Finding of this study revealed that there is a significant difference in balance and risk of fall between healthy, mild knee OA and moderate knee OA groups. To be precise, there was a significant difference in dynamic balance between healthy participants and knee OA patients (both feet positions). In contrast, for risk of fall the significant difference only exists in defined feet position. However, there was no significant difference between mild and moderate groups in the mentioned tests. Moreover, in static balance and risk of fall (functional feet position) difference existed only between healthy people and individuals with moderate knee OA. Interestingly, there was a significant difference in TUG scores between three groups, even between mild and moderate knee OA groups. In general, the findings of this study supported that individuals with bilateral knee OA had impaired balance compared to healthy controls, and this impairment was more pronounced in moderate knee OA patients.

Different assessments and devices are available for evaluation of balance and risk of fall. One of the methods which were used widely by researchers is force platform [1], [8], [18]. Some other methods were Swaymeter [4], Balance Performance Monitor [20] and Biodex stability system [11]. In this study Biodex Stability System was used. Although different assessments were recruited for assessing balance in knee OA patients, the results were in concordance with each other, and demonstrated that individuals with knee OA have impaired balance. In addition, our results corroborated previous findings.

Few studies assessed balance in knee OA patients by measuring postural sway [18]. Increased postural sway on the movement of centre of pressure (COP) is an evidence of impaired or deteriorated balance [18]. Individuals with knee OA display greater postural sway with both open and closed eyes condition [4], [8]. Greater postural sway was more obvious in individuals with radiographic knee OA than those without it [18]. Furthermore, Petrella et al. (2012) reported that elderly females with knee OA have an increased COP displacement in the anterior-posterior direction. Also, Hassan et al. (2001) assessed balance by measuring postural sway using Balance Performance Monitor and found that individuals with knee OA have increased anterior-posterior and medial-lateral sway in the standing position with closed eyes. The findings of all the mentioned studies supported each other and indicated postural control impairments in knee OA patients.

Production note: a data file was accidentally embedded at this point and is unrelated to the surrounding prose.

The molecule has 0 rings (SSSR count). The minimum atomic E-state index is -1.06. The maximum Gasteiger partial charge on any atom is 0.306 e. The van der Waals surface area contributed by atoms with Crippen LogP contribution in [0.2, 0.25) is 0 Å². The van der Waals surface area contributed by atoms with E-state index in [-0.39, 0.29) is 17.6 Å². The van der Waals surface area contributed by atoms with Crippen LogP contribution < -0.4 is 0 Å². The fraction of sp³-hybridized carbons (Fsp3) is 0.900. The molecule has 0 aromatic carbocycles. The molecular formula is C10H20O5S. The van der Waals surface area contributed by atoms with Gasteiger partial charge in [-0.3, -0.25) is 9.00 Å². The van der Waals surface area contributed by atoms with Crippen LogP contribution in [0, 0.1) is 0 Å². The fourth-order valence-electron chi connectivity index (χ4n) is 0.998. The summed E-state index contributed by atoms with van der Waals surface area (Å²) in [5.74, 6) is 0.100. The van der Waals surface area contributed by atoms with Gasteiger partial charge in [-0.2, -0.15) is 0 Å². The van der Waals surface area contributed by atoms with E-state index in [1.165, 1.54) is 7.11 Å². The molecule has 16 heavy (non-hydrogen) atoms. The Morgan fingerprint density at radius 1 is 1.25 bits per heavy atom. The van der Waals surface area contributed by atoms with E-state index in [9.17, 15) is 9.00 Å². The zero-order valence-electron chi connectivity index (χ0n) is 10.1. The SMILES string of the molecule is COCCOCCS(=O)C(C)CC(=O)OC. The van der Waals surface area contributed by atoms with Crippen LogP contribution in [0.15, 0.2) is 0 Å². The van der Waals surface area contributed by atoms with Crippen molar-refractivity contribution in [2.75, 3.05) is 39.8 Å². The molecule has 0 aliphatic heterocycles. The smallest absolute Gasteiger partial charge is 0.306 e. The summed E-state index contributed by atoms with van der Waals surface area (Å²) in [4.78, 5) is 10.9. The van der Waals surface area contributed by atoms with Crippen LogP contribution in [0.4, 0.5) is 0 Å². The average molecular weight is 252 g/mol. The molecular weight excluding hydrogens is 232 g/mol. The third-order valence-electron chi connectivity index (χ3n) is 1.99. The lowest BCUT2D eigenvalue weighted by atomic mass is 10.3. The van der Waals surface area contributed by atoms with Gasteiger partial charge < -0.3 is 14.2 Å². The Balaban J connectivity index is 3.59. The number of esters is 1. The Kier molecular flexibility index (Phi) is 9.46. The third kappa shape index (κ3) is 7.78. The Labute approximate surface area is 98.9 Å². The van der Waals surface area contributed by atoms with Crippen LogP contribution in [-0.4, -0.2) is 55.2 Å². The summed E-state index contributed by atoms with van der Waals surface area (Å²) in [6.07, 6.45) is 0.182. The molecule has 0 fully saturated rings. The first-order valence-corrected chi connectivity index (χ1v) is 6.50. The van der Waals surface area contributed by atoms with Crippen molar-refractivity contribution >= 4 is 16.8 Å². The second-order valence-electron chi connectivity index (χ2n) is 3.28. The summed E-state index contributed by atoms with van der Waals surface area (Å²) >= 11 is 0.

One of the explanatory factors for the variation of postural sway in individuals with knee OA is the severity of knee pain. Pain associated with osteoarthritis of the knees increased the propensity to trip on an obstacle, and the greater the pain is associated with greater risk of fall [28]. However, one study illustrated that knee pain is associated with poor balance in individuals with muscles weakness [29]. These findings underscore the importance of improving pain in individuals with knee OA. Moreover, the chronicity (longer time) of cartilage degeneration, as well as, muscle strength may influence balance and risk of fall in individuals with bilateral moderate and mild knee OA.

According to our knowledge, very few studies used BSS for assessing balance in individuals with knee OA, as well as, few considered only bilateral mild and moderate knee OA. A recent study which used BSS for balance assessment illustrated that individuals with knee OA displayed lower overall postural stability than controls [11], which means that postural stability is decreased in patients with knee OA. Our results support those of previous studies that reported impaired balance and higher risk of fall in knee OA patients compared to healthy controls. Importantly, this impairment was more noticeable in moderate knee OA patients.

Conclusion

This study aimed to evaluate the static and dynamic balance and risk of fall in osteoarthritic knees. We found that balance (static and dynamic) in either feet position (defined or functional) is impaired in patients with bilateral knee osteoarthritis. The impairment seems to be more pronounced in moderate OA compared to mild OA. The impairment in balance is also coupled with higher risk of fall in the subjects.

Improving the postural stability of older adults with knee OA has become an important challenge. Establishing these data have implications in planning rehabilitation programs and will enable the practitioner to customise their rehabilitation strategies. Future studies need to determine the difference in postural stability and risk of fall between bilateral and unilateral knee OA; as well as, including severe knee OA group in their studies.

Acknowledgments

We would like to thank Professor Dr. John George for grading the X-rays, Mrs Foziah and Mrs Jamilah for assisting us in this project.

Author Contributions

Conceived and designed the experiments: NK NAAO. Performed the experiments: NK AHM. Analyzed the data: NK. Contributed reagents/materials/analysis tools: NK NAAO WABWA MM. Wrote the paper: NK. Revising the manuscript critically: MM NAAO WABWA AHM.